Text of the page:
The innovation over which free market proponents are so worried is important but it often requires research and development, trial and error, long-term investment, and patience. Yet this is exactly the opposite of what markets rewarded throughout the 1990s and the first decade of the Twenty-First Century. Instead, they insisted upon ever-expanding growth and profitability without regard as to what was driving them. Analysts all but wrote off companies performing below their projections for even a single quarter, let alone suffering losses due to risk taking.

Such unreasonable expectations led to the faux growth practices described above. They also gave rise to a breed of CEOs and senior executives able to generate several quarters to several years of spectacular faux growth, with corresponding spectacular compensation, before bailing to another firm and leaving stockholder with the inevitable following misfortune.

As Obama noted in his speech outlining his proposals, “Executive compensation – unmoored from long-term performance or even reality – rewarded recklessness rather than responsibility.”

Many have decried the government’s role easing the bankruptcies of GM and Chrysler, arguing they deserved to fail for creating cars that nobody wanted to buy. This is far too simplistic. Both automakers, particularly GM, carved profitable niches churning out the heavy, polluting, gas-guzzling SUVs, vans, and trucks that Americans loved to buy until environmental concerns and $4.00 per gallon fuel prices provided a long overdue wakeup call.

The U.S. auto industry’s problem was not a failure to understand their current market and respond to it but failure to understand or even think about the needs of future markets, blinded all too easily by shortsighted greed. Their problem was not making cars that nobody wanted to buy but rather opting for the easiest cars for them to make that everybody wanted to buy.

“The bottom line is the regulators failed; it wasn't the regulation,” says Dean Baker, co-director of the progressive Center for Economic and Policy Research. “I would say if we want to prevent the next bubble, we have to hold the people accountable for this bubble. So fire them.”

It is hard to disagree that many prominent heads ought to role over all that has transpired. However, should Obama choose to pursue such a course, it will be up to the Justice Department to prosecute, rather than expecting Treasury, the Fed, and other agencies to police their own. Worse, this attitude tends to forgive underlying systemic problems by placing blame on “a few bad apples.” We need something more sweeping.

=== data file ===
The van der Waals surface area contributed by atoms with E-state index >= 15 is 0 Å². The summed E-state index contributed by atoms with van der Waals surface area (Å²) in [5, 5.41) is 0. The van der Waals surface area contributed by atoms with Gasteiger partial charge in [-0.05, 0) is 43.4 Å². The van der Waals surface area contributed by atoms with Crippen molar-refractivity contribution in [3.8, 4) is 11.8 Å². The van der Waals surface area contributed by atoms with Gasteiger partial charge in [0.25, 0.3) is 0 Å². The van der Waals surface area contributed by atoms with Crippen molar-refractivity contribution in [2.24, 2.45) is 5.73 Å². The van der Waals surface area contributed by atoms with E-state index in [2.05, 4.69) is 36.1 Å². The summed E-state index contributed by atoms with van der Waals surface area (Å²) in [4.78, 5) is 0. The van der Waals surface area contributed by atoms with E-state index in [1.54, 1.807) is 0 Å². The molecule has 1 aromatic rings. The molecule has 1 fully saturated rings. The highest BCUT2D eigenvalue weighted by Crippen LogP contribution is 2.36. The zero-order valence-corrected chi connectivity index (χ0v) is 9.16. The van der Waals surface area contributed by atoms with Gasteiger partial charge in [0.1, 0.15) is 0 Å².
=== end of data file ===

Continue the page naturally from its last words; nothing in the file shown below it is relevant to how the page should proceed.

“You can’t go back to the regulatory agencies that didn’t act because we know that doesn’t work and didn’t work,” said John Taylor, president of the National Community Reinvestment Coalition, who worked with the administration in drafting the new rules. “We need an independent agency whose mission is this and only this, who are really worrying about whether the consumer, the taxpayer is being tricked, cajoled, cheated, hoodwinked and is being treated fairly enough.”

Incomplete although they may be, the best argument for Obama’s proposals may well be that the banking industry hates them while consumer advocacy groups have generally cheered. A focus on defending the little guy is a concept Obama promised to bring back to government. After trillions of dollars to help bail out huge corporate players, the little guy is finally getting their day.

For years, it was taken almost as a given that private enterprise, although it might sometimes be ethically challenged, could always be counted upon to run any organization or function better than the bureaucratic, inept federal government. Given the economic wastelands where private enterprise’s emphasis on short-term greed has left us, it seems they have abdicated their competency along with the moral high ground.

This is a notable insight to consider as Congress takes up not only regulation of the financial industry but an overhaul of health care as well. Three cheers for stability.